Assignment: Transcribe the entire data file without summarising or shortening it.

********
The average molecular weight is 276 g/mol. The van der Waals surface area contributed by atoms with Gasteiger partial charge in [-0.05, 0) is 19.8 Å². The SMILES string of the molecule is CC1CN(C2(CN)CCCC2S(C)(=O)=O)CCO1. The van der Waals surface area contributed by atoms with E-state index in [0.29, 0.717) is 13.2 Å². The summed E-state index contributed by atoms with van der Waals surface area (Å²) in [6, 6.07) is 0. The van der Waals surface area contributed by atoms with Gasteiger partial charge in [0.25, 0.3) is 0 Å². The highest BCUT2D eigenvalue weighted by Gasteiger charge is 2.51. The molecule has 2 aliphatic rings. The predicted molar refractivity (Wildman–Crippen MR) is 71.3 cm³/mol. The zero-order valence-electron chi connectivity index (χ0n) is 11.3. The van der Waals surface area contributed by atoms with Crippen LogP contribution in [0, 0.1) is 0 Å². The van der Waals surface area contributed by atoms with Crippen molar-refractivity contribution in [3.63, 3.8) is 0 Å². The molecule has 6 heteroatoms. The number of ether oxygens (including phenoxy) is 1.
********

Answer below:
The average molecular weight is 276 g/mol. The van der Waals surface area contributed by atoms with Gasteiger partial charge in [-0.05, 0) is 19.8 Å². The SMILES string of the molecule is CC1CN(C2(CN)CCCC2S(C)(=O)=O)CCO1. The van der Waals surface area contributed by atoms with E-state index in [0.29, 0.717) is 13.2 Å². The summed E-state index contributed by atoms with van der Waals surface area (Å²) in [6, 6.07) is 0. The van der Waals surface area contributed by atoms with Gasteiger partial charge in [0.25, 0.3) is 0 Å². The highest BCUT2D eigenvalue weighted by Gasteiger charge is 2.51. The molecule has 2 aliphatic rings. The predicted molar refractivity (Wildman–Crippen MR) is 71.3 cm³/mol. The zero-order valence-electron chi connectivity index (χ0n) is 11.3. The van der Waals surface area contributed by atoms with Crippen LogP contribution in [0, 0.1) is 0 Å². The van der Waals surface area contributed by atoms with Crippen molar-refractivity contribution in [3.63, 3.8) is 0 Å². The molecule has 6 heteroatoms. The number of ether oxygens (including phenoxy) is 1.